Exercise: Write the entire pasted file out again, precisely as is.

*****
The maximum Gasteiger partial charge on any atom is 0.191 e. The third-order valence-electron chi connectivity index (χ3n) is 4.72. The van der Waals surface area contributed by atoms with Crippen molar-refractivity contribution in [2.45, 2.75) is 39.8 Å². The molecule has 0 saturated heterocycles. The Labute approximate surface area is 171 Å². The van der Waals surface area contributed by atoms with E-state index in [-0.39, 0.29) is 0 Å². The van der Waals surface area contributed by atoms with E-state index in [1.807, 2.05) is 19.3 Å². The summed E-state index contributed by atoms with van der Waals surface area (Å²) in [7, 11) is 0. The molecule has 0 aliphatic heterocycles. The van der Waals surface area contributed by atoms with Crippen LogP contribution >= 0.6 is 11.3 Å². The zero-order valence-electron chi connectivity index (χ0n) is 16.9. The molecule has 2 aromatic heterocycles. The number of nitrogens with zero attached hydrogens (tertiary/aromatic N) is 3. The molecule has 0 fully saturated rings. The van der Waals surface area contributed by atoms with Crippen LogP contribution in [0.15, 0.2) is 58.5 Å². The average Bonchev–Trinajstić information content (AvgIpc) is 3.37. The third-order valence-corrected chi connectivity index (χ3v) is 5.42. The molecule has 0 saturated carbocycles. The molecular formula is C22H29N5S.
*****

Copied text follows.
The maximum Gasteiger partial charge on any atom is 0.191 e. The third-order valence-electron chi connectivity index (χ3n) is 4.72. The van der Waals surface area contributed by atoms with Crippen molar-refractivity contribution in [2.45, 2.75) is 39.8 Å². The molecule has 0 saturated heterocycles. The Labute approximate surface area is 171 Å². The van der Waals surface area contributed by atoms with E-state index in [-0.39, 0.29) is 0 Å². The van der Waals surface area contributed by atoms with E-state index in [1.807, 2.05) is 19.3 Å². The summed E-state index contributed by atoms with van der Waals surface area (Å²) in [7, 11) is 0. The molecule has 0 aliphatic heterocycles. The van der Waals surface area contributed by atoms with Crippen LogP contribution >= 0.6 is 11.3 Å². The zero-order valence-electron chi connectivity index (χ0n) is 16.9. The molecule has 2 aromatic heterocycles. The number of nitrogens with zero attached hydrogens (tertiary/aromatic N) is 3. The molecule has 0 fully saturated rings. The van der Waals surface area contributed by atoms with Crippen LogP contribution in [0.15, 0.2) is 58.5 Å². The average Bonchev–Trinajstić information content (AvgIpc) is 3.37. The third-order valence-corrected chi connectivity index (χ3v) is 5.42. The molecule has 0 saturated carbocycles. The molecular formula is C22H29N5S.